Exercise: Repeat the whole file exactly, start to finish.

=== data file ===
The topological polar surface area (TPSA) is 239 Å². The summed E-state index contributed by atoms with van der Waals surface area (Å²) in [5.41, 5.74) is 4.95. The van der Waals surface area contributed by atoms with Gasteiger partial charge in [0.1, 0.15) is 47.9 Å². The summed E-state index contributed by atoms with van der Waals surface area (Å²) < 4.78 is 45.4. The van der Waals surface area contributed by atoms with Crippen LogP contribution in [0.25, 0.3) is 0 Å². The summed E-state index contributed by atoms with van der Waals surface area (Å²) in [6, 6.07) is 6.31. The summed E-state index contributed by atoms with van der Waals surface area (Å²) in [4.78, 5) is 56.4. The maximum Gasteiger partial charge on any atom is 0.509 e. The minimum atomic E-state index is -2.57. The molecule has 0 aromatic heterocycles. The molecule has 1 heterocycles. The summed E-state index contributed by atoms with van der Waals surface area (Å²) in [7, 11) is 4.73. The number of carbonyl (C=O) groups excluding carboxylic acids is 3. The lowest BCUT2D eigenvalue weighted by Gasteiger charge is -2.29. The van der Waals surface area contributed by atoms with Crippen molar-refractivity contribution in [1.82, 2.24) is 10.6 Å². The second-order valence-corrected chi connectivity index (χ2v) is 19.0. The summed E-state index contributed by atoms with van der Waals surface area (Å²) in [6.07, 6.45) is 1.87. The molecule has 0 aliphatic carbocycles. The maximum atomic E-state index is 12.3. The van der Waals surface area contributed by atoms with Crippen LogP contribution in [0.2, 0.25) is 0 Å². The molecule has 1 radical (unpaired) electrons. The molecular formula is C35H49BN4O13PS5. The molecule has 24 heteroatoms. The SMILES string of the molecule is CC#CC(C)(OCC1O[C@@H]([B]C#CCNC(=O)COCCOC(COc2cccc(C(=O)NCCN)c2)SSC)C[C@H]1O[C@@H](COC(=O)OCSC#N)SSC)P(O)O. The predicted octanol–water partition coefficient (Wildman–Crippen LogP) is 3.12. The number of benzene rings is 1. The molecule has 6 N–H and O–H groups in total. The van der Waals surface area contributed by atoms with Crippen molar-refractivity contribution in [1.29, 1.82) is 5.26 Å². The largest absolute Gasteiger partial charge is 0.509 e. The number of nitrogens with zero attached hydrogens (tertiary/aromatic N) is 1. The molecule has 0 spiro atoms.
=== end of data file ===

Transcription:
The topological polar surface area (TPSA) is 239 Å². The summed E-state index contributed by atoms with van der Waals surface area (Å²) in [5.41, 5.74) is 4.95. The van der Waals surface area contributed by atoms with Gasteiger partial charge in [0.1, 0.15) is 47.9 Å². The summed E-state index contributed by atoms with van der Waals surface area (Å²) < 4.78 is 45.4. The van der Waals surface area contributed by atoms with Crippen LogP contribution in [0.25, 0.3) is 0 Å². The summed E-state index contributed by atoms with van der Waals surface area (Å²) in [6, 6.07) is 6.31. The summed E-state index contributed by atoms with van der Waals surface area (Å²) in [4.78, 5) is 56.4. The maximum Gasteiger partial charge on any atom is 0.509 e. The minimum atomic E-state index is -2.57. The molecule has 0 aromatic heterocycles. The molecule has 1 heterocycles. The summed E-state index contributed by atoms with van der Waals surface area (Å²) in [7, 11) is 4.73. The number of carbonyl (C=O) groups excluding carboxylic acids is 3. The lowest BCUT2D eigenvalue weighted by Gasteiger charge is -2.29. The van der Waals surface area contributed by atoms with Crippen molar-refractivity contribution in [1.82, 2.24) is 10.6 Å². The second-order valence-corrected chi connectivity index (χ2v) is 19.0. The summed E-state index contributed by atoms with van der Waals surface area (Å²) in [6.07, 6.45) is 1.87. The molecule has 0 aliphatic carbocycles. The maximum atomic E-state index is 12.3. The van der Waals surface area contributed by atoms with Crippen LogP contribution in [0.2, 0.25) is 0 Å². The molecule has 1 radical (unpaired) electrons. The molecular formula is C35H49BN4O13PS5. The molecule has 24 heteroatoms. The SMILES string of the molecule is CC#CC(C)(OCC1O[C@@H]([B]C#CCNC(=O)COCCOC(COc2cccc(C(=O)NCCN)c2)SSC)C[C@H]1O[C@@H](COC(=O)OCSC#N)SSC)P(O)O. The predicted octanol–water partition coefficient (Wildman–Crippen LogP) is 3.12. The number of benzene rings is 1. The molecule has 6 N–H and O–H groups in total. The van der Waals surface area contributed by atoms with Crippen molar-refractivity contribution in [1.29, 1.82) is 5.26 Å². The largest absolute Gasteiger partial charge is 0.509 e. The number of nitrogens with zero attached hydrogens (tertiary/aromatic N) is 1. The molecule has 0 spiro atoms.